1. When I read the play, The Andersonville Trial, way back in middle school, I wondered how the Union could blame the Confederates for the miserable conditions (lack of food, medicine, shelter) when the Union armies of Sherman and Sheridan plundered the civilian populations, conducting scorched earth campaigns. The utter inhumanity of the war makes the lingering bitterness in MMs generation understandable. After all, she heard the accounts firsthand from family members.

    I wish I could find the citation, but blockade runners were very valuable (as we know)! ;)

  2. Well, when it comes to war prisons on both sides, I tend to simply label them under "atrocities of war". It's what the war produces, regardless of how rich/poor a state is. So I wouldn't go as far as to say that what happened there was just the result of the Confederacy going through its crisis. It explains part of it, but not all of it. I think there was also a sort of "Zimbardo effect" going on. It's a certain frame of mind that allows things to get that far.

    On a different note, I have no idea whether Rhett's captain title was just b/c he ran his boats or whether blockade runners had navy titles. If the latter is true (though I somehow doubt it), then Rhett was worth more than Ashley. And if the latter is not true, well, Rhett is still worth more than Ashley :P

  3. Great post! I love how Rhett spreads his wisdom around in the book and makes Scarlett's (and mine) head spin at times. Digging deeper into each quote is a great idea and I am sure it will teach us all a thing or two.

    But what are you saying? That MM was a lousy researcher (unlike you ladies)? Or was she not above a bit of anti-Union propaganda? Or is it supposed to be Rhett that was influenced by the Confederate propaganda machine? The last thing I have a hard time believing since I picture him reading papers from both sides of the frontlines and listening keenly to the opinions of people on either side.

  4. Ah, my friend, head-on as we like it :P

    MM being a lousy researcher? God no. We here are "Google researchers"; internet made this amazingly easy for us. To get that much information just by searching your library--well, it takes far greater researching skills and far more time. And honest mistakes aside (mistakes that are bound to happen), there is always a chance one of her sources got it wrong.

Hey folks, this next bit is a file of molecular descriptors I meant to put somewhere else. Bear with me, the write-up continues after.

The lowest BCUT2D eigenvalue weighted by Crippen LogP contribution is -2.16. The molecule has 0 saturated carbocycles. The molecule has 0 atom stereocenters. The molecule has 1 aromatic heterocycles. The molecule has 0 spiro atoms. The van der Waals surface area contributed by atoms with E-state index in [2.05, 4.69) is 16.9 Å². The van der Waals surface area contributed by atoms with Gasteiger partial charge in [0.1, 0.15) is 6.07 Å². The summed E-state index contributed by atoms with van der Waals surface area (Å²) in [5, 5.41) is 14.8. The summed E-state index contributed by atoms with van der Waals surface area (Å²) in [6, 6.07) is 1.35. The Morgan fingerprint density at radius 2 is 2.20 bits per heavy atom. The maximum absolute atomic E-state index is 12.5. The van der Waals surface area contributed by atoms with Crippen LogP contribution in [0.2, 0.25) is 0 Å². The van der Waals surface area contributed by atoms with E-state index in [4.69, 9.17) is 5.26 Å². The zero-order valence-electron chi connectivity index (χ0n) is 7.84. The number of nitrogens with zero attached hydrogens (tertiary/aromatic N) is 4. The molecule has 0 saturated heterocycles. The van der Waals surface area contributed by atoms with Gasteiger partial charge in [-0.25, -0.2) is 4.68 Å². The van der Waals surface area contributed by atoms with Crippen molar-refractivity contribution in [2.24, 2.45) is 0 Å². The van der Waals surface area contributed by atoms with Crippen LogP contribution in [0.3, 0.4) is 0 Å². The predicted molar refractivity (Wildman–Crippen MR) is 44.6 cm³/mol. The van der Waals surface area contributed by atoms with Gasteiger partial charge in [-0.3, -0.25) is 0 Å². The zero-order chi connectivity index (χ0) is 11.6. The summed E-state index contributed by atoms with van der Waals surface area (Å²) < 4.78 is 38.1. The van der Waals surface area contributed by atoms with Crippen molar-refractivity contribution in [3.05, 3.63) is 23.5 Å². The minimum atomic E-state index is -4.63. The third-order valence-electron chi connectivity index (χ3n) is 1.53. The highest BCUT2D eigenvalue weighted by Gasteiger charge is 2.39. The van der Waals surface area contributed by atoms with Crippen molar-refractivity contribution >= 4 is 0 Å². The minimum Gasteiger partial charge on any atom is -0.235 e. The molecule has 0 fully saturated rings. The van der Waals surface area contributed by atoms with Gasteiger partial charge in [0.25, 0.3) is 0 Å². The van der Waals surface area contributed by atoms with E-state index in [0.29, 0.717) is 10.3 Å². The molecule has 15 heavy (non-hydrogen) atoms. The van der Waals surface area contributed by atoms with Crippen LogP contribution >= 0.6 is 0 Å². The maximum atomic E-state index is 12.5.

Which brings me to the second point. Of course MM was not above a bit of anti-Union propaganda. For one, this *is* a heavily biased book. Like Iris said, it is explainable that bitterness lingered for generations, and MM was raised in that environment, that was her primary source as it were. Secondly, as she was trying to make it period accurate, I don't think objectivity would have been the way to go. It's nothing to fault her for, but I do have to state my beliefs as well. It's the bloggy thing to do :P

    Also, you mentioned Rhett reading the newspapers of the other side. His bitter tone from above seems to indicate he was in one of his Confederate moods. Regardless, this decision to cease the prisoner exchange was not well received in the Union either. They shared Rhett's opinion that the government didn't care for its soldiers. And I doubt that the majority cared that much if the South sent the black soldiers back into slavery or not.

  5. Wait--I'm confused. Ashley eventually became a major, which is higher in rank than Captain, right?

    I always wondered where Rhett's "Captain" came from. Since he got booted from West Point, I don't imagine it came from his time there. I don't recall him being referred to as "Captain" when he was introduced around at the barbeque, so I'm guessing the title came later.